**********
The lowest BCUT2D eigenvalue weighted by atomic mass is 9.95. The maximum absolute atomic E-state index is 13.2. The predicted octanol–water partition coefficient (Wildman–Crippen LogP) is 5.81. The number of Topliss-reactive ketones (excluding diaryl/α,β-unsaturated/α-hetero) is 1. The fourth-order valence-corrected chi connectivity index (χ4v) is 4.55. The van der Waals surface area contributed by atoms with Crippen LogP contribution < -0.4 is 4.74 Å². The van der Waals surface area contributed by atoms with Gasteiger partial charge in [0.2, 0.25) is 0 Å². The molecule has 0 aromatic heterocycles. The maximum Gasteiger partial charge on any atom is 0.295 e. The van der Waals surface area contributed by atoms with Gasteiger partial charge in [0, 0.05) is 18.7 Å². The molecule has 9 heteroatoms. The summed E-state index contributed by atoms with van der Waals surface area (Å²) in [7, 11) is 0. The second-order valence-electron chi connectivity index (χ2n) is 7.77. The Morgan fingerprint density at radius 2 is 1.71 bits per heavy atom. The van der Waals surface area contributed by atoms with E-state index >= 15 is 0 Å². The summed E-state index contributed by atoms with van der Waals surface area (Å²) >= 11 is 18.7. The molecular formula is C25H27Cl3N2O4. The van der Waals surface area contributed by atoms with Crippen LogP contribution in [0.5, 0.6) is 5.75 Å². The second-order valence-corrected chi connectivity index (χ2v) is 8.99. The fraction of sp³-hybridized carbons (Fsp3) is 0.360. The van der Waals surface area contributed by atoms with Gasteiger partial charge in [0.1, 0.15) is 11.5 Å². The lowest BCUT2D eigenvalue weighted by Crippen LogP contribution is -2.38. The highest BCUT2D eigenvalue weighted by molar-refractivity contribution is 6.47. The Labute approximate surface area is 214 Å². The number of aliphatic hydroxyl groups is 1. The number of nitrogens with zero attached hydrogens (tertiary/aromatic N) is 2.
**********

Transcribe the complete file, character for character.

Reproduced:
The lowest BCUT2D eigenvalue weighted by atomic mass is 9.95. The maximum absolute atomic E-state index is 13.2. The predicted octanol–water partition coefficient (Wildman–Crippen LogP) is 5.81. The number of Topliss-reactive ketones (excluding diaryl/α,β-unsaturated/α-hetero) is 1. The fourth-order valence-corrected chi connectivity index (χ4v) is 4.55. The van der Waals surface area contributed by atoms with Crippen LogP contribution < -0.4 is 4.74 Å². The van der Waals surface area contributed by atoms with Gasteiger partial charge in [0.2, 0.25) is 0 Å². The molecule has 0 aromatic heterocycles. The maximum Gasteiger partial charge on any atom is 0.295 e. The van der Waals surface area contributed by atoms with Gasteiger partial charge in [0, 0.05) is 18.7 Å². The molecule has 9 heteroatoms. The summed E-state index contributed by atoms with van der Waals surface area (Å²) in [7, 11) is 0. The second-order valence-electron chi connectivity index (χ2n) is 7.77. The Morgan fingerprint density at radius 2 is 1.71 bits per heavy atom. The van der Waals surface area contributed by atoms with E-state index >= 15 is 0 Å². The summed E-state index contributed by atoms with van der Waals surface area (Å²) >= 11 is 18.7. The molecular formula is C25H27Cl3N2O4. The van der Waals surface area contributed by atoms with Crippen LogP contribution in [0.5, 0.6) is 5.75 Å². The second-order valence-corrected chi connectivity index (χ2v) is 8.99. The fraction of sp³-hybridized carbons (Fsp3) is 0.360. The van der Waals surface area contributed by atoms with Gasteiger partial charge in [0.1, 0.15) is 11.5 Å². The lowest BCUT2D eigenvalue weighted by Crippen LogP contribution is -2.38. The highest BCUT2D eigenvalue weighted by molar-refractivity contribution is 6.47. The Labute approximate surface area is 214 Å². The number of aliphatic hydroxyl groups is 1. The number of nitrogens with zero attached hydrogens (tertiary/aromatic N) is 2.